When it has reached a certain stage of development, capital can no longer allow itself a similar partial fixation of value[5], and replaces men with machines, again increasing free labour. But, as usual, this is done so as better to grab surplus-value, increasing the dependence of men vis-à-vis capital and favouring competition among them. Just as in industry, a reserve army of labour has been formed gradually. In a prosperous period, a growing number of men can obtain employment; in a crisis they fall back into unemployment: unsold commodities. Besides, the tendency of capital to reduce complex to simple labour is true also at this stage. The development of cybernetics is from every point-of-view comparable to that of the machine. In both cases there was 1) intensive division of labour and population increase, 2) study of the basic movements to which men were reduced, 3) production of machines capable not only of performing them, but also of integrating them into a larger totality. The social origin of cybernetics is thus identical to that of the machine.[6]


D. Theory of Needs and Free-Time

The increase of labour's productivity is translated by an increase in free time, but also into an ever greater increase of the mass of products. This disposable social labour time has been absorbed by the circulation needs of capital. But in this field in turn disposable time has been produced so that two problems always pose themselves: 1) how to consume all these products, 2) how to use the disposable time. This means that capital incessantly regenerates the social strata who live off the circulation of surplus-value. They even grow during this process. These two elements have given rise to two complementary theories, of needs and of free-time.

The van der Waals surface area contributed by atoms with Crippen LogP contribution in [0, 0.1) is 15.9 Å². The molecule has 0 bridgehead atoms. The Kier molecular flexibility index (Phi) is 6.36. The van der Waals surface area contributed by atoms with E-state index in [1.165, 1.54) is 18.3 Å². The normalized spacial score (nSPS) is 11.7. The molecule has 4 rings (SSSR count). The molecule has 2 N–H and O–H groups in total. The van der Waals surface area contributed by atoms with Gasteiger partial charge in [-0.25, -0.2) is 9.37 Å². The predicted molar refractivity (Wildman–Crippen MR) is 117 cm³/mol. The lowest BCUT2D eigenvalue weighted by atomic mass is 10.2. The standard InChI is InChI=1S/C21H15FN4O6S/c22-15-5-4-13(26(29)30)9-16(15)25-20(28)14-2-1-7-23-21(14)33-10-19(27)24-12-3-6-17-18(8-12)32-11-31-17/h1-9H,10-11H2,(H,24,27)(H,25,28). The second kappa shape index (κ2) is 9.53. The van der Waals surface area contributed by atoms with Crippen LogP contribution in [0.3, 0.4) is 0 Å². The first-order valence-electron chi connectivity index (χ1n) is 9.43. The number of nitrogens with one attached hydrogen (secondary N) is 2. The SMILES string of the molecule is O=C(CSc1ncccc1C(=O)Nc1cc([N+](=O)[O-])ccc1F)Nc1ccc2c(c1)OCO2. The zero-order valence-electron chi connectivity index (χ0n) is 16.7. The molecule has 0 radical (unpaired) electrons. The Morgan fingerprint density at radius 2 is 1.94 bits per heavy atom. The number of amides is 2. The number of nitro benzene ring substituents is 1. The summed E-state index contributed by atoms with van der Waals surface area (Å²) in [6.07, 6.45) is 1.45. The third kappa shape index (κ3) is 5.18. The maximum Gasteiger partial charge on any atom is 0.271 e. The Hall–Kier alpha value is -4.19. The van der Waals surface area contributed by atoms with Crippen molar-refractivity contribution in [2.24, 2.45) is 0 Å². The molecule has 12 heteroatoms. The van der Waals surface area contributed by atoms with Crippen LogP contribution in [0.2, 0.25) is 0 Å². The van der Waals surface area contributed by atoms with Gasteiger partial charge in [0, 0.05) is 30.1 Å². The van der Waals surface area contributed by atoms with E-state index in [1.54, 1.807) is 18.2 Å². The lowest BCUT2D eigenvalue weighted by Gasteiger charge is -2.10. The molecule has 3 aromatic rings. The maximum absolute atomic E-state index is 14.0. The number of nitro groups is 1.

Both seem to be in contradiction with the needs of capital. In reality, as we have tried to explain, capital presents itself as the advocate of abstinence and forced labour. This corresponds to the period in which it still had to be formed and to have its domination assured. Use-value had to be sacrificed to obtain the maximum valorization[7]. Now valorization has reached this point: the quantity of value is such as to inhibit new movements of valorization; the mass of commodities is such that, to make valorization possible, consumption is imperative at any cost.

The followers of the theory of needs claim to aim at man's happiness as a justification. But it is in fact a doctrine of capital. In reality, the objects which are proposed for human consumption become decreasingly necessary for the species as they are artificial or dangerous, while those which are really necessary become increasingly expensive. Capitalism abandons the sphere of the satisfaction of man's material needs: